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Murray Bridge council watch: May 2022
Here's the latest on a car rally at Rockleigh, Murray Bridge's silo art, Erskine Bridge at Callington and more.
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Adelaide Hills Rally approved without consultation
A controversial motor sport event will return to the Murraylands this October after winning the approval of Murray Bridge’s councillors.
Most stages of the Adelaide Hills Rally will take place at the Bend Motorsport Park, and a street party will be staged in Murray Bridge on the Thursday night leading into it.
But roads at Rockleigh and Monarto will also be closed for the event on October 22.
Residents of the area were not consulted before councillors made their decision.
Cr Karen Eckermann argued that the rally would have a dire impact on the operators of animal refuge Wildlife SA, whose native animals suffered greatly when the event last visited in 2019.
But Cr Mat O’Brien said the promised street party, and economic benefits it would bring, had soothed the concerns he had last time.
Sections of Frahns Farm, Wattle, Disher Hill, Preamimma, Anders, Law, Panican Hill and Critchley Roads will be closed for about six hours on the day.
Murray Bridge silo art concept finalised
An image of a father and daughter fishing will be painted on Murray Bridge’s silos after councillors gave their final approval earlier this month.
Artist Sam “Smug” Bates will complete the artwork in the coming months, as weather permits.
A recent public consultation suggested that most locals were generally in favour of the design – only two of the 35 people who responded were opposed.
Cr Clem Schubert said he was among those who had concerns – he wanted the artwork to focus more on the district’s agricultural past – but Cr Wayne Thorley pointed out that Mr Bates was a very skilful artist.
“Let’s give him a chance,” Cr Thorley said.
‘We keep flogging a dead horse, we’ll convince them eventually’
The Murray Bridge council will keep trying to convince Callington residents that a traffic light is the answer to their concerns about pedestrian safety on the bridge which links the two sides of the town.
At a public meeting on April 7, locals had shown a strong preference for a new pedestrian bridge, rather than the cheaper option of putting lights on the single-lane Erskine Bridge, the council’s city infrastructure manager said.
Cr Wayne Thorley suggested the council was “flogging a dead horse” by continuing to resist the option locals obviously wanted.
“We’re here to meet community expectations,” he said.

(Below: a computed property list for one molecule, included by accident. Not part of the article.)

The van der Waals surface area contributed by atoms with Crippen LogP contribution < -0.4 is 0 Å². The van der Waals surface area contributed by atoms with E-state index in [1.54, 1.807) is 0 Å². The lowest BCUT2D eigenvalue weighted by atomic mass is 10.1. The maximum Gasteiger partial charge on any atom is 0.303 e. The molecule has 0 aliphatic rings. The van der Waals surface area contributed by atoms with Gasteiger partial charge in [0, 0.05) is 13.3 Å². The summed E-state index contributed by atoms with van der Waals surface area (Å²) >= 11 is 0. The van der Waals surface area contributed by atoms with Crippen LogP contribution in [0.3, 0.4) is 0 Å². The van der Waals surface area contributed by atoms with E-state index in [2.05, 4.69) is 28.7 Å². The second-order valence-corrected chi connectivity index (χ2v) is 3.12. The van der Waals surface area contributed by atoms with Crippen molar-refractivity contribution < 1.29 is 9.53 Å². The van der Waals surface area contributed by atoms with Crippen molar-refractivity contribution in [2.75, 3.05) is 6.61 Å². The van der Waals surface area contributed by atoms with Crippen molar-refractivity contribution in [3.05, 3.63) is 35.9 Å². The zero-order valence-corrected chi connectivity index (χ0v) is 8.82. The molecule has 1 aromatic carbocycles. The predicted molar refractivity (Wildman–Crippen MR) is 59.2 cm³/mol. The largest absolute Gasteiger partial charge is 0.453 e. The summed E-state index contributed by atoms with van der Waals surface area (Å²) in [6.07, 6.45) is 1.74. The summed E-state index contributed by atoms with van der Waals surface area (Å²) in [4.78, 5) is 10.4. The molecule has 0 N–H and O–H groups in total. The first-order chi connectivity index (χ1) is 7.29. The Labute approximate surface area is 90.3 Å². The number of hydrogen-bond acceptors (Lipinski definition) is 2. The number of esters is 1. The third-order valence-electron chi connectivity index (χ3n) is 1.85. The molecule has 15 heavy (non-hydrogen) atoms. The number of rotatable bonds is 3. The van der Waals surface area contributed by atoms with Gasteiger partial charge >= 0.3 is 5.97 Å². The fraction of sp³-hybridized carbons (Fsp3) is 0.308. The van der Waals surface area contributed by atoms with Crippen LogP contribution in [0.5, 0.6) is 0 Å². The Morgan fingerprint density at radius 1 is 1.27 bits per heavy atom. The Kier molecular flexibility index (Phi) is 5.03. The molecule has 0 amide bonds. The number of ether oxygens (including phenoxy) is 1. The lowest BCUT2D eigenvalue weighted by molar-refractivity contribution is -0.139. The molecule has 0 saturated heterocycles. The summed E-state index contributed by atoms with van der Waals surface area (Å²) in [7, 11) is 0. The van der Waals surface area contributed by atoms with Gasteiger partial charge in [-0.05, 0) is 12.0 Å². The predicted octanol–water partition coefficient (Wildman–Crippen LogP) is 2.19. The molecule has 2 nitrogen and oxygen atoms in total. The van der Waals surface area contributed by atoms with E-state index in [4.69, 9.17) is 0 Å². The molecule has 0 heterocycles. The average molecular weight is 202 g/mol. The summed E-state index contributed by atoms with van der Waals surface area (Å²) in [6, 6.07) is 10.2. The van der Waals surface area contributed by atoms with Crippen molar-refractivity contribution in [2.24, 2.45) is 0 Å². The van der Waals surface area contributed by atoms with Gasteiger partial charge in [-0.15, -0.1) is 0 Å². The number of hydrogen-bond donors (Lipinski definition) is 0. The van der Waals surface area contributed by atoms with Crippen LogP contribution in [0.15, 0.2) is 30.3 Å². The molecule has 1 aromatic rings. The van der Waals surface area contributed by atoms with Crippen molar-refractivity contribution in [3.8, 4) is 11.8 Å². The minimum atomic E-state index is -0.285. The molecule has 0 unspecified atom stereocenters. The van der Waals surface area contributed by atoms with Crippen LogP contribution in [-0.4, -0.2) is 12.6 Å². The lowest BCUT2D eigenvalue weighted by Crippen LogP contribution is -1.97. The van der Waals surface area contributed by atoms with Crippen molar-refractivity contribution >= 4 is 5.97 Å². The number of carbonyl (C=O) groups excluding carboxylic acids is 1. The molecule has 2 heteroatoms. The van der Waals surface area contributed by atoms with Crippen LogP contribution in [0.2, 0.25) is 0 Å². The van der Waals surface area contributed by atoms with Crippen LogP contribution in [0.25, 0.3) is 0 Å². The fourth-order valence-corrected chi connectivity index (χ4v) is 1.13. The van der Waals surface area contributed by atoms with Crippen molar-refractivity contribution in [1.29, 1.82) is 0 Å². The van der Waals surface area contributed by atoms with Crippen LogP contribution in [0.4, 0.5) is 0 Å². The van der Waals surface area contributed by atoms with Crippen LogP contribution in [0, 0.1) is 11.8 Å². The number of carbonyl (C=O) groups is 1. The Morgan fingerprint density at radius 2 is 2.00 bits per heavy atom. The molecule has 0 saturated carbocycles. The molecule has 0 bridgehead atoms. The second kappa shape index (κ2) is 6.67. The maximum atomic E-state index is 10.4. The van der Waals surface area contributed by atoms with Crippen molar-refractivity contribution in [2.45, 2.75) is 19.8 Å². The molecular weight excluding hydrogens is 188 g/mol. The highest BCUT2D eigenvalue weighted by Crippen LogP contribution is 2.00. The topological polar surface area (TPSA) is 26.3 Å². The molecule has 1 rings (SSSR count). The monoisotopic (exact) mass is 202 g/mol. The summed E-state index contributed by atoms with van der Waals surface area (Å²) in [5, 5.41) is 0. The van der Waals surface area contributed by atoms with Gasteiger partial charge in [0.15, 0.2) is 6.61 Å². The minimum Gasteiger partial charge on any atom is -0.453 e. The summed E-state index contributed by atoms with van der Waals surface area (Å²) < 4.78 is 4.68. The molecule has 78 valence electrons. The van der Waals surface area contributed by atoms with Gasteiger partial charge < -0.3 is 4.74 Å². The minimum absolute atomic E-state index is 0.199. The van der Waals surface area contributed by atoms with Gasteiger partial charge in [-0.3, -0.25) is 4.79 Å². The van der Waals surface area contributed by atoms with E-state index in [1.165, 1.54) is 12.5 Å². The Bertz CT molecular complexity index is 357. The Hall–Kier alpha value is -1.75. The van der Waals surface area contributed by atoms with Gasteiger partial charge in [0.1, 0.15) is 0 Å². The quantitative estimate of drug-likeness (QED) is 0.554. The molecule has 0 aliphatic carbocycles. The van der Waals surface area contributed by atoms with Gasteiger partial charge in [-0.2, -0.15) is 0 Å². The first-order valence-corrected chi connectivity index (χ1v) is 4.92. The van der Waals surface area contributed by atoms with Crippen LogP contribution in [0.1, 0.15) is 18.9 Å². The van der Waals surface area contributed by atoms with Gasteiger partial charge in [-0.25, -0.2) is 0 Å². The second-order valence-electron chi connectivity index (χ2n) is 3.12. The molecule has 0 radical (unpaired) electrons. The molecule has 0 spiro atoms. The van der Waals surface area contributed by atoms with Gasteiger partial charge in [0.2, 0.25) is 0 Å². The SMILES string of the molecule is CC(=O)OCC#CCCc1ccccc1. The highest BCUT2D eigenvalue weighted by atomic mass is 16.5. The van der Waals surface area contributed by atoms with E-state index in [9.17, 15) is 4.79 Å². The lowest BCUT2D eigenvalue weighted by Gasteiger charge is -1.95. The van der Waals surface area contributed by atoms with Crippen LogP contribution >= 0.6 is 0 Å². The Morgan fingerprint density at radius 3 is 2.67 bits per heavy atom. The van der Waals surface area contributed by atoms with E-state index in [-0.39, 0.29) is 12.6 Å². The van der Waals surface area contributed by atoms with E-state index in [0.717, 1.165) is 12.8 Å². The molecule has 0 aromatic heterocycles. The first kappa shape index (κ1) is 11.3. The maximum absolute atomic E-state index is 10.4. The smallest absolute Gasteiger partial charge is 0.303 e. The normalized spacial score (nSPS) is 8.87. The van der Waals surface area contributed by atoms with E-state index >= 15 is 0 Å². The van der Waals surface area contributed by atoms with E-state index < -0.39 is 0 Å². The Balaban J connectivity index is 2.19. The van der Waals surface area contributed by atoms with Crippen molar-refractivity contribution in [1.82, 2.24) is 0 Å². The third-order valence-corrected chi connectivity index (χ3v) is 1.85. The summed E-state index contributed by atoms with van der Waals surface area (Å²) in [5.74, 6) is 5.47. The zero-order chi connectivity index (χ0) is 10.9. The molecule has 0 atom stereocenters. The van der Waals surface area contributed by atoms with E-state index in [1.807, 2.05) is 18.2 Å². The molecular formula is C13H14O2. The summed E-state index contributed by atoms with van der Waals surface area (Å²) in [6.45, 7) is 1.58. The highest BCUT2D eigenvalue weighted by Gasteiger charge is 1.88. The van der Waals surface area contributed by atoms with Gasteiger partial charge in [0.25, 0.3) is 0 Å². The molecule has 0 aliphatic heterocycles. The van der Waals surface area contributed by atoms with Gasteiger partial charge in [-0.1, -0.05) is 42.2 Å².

“A historic bridge, putting stop lights on it, to me is not meeting their needs and we must look for other options … if it’s not us that does that, the state government will need to come to the party.”
That would be ideal, Mayor Brenton Lewis said, but without a record of crashes or injuries on the bridge, it wasn’t likely to happen.
Councillors voted to continue “targeted consultation” with various groups around Callington.
Solar farm rules are not good enough, councillors say
The Murray Bridge council has called for a review of statewide planning regulations around solar farms, which councillors say are not good enough.
The council’s development team leader told a council committee that there were rules about the visual impact of solar farm developments, how they would affect native vegetation and how far back they should be set from fencelines.
But the current regulations provided little guidance around the acceptable size and scale for solar farms, appropriate locations or “interface impacts” on neighbours, she said in a report.
The council voted to write to Plan SA and the Murraylands and Riverland Local Government Association about the issue.
Thirteen applications to build solar farms have been made in the Murray Bridge district since 2018.
Council hopes to unlock land for housing
Land in Murray Bridge’s west and south should soon be opened up for housing under a council rezoning plan.
In the long term, the council hopes to rezone almost 370 hectares of land west of Bremer Road, and along Old Swanport Road, to accommodate the thousands of people who are expected to move to the city over the next 20 years.
But for now it will focus on three much smaller areas around Bremer Road, currently zoned “deferred urban”; and Agricultural Drive and Commerce Road, currently rural living.
Public consultation will be required before the zoning can be changed.
Residents should be given free trees to plant, councillor suggests
The Murray Bridge council should give out free trees to residents to help with its efforts to slow down climate change, a councillor has suggested.
Karen Eckermann brought the idea to the council’s May meeting.
Giving away trees people could plant in their gardens would improve shade cover, civic pride, public health and the overall look of the city, she said, as well as helping to slow down climate change.
Council staff will report back with suggestions about how the scheme could work.